Capcom surprised everyone recently by revealing that they are releasing Resident Evil 7 on Nintendo Switch. That news wasn’t too shocking on its own but what really caught people off-guard is the manner in which the game is going to be released.
When Resident Evil 7 releases for Switch in Japan later this month, it will be released as a cloud-based “rental.” Gamers will be able to stream the game for 15 minutes free of charge. After that, they’ll need to pay about $18 to purchase the right to continue to play the game…for 180 days.
Why would anyone do that? Well, that’s what makes this whole thing interesting. Resident Evil 7 is a game that you can beat in about 8-10 hours on its normal difficulty level. Add a few more hours to that for harder difficulty levels, a few more hours for the game’s DLC, and the possibility that you might want to replay the game at some point…but most people are not going to play Resident Evil 7 for anywhere close to 180 days. As such, the idea of paying such a low price for the chance to see everything the game has to offer is certainly appealing.
Not everyone is thrilled about this offer, though. At a time when DRM clauses and the growing digital purchase industry have people more concerned than ever about whether they actually “own” what they purchase, the idea of companies exploring more ways to sell games without actually selling them is a cause for concern.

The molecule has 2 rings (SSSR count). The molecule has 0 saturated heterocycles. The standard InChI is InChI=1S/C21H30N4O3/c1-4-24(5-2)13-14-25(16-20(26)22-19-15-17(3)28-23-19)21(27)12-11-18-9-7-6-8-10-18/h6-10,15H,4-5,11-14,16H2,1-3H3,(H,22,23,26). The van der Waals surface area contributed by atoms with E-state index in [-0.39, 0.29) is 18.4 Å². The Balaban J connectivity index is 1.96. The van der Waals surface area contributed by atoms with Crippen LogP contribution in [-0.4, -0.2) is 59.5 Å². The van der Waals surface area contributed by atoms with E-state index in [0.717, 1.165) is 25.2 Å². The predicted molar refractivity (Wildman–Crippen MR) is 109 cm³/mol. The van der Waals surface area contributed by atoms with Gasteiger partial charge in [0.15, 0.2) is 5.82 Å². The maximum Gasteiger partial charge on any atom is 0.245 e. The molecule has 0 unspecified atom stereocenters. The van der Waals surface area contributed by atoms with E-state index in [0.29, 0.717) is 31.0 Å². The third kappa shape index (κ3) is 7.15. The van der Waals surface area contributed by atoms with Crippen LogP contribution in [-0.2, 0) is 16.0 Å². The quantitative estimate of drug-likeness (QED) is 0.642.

There’s also the matter of this particular deal’s facts and figures. $18 for 180 days of access isn’t bad when you consider you’ll be able to see everything that Resident Evil 7 has to offer in that time, but is the $30 to $40 you’re saving worth trading in your ability to ever play the game again? Maybe it is, but then again, it’s hard to know that before you actually play the game and $18 isn’t exactly market price for a video game “rental.”
None of that even touches upon issues like the reliability and relative strength of internet connections and their ability to stream games, the way that this business model might impact a developer’s willingness to create big-budget single-player titles, or how the content offered in that game might be affected by the knowledge that players will only play it for a period of a handful of months (at most).
Perhaps it’s too early to begin speculating on the future of this model, but Capcom is a major game developer applying this model to a big port of one of their major games. We’ve seen similar models used for streaming services, but those services featured a variety of titles that users could access at any time. In this instance, we’re talking about a single game. We also don’t think that Capcom is the first company to discuss the validity of such a service.
Maybe those other companies won’t rush to utilize this idea, but you do have to wonder whether this revenue model is an anomaly or the future of video game retail.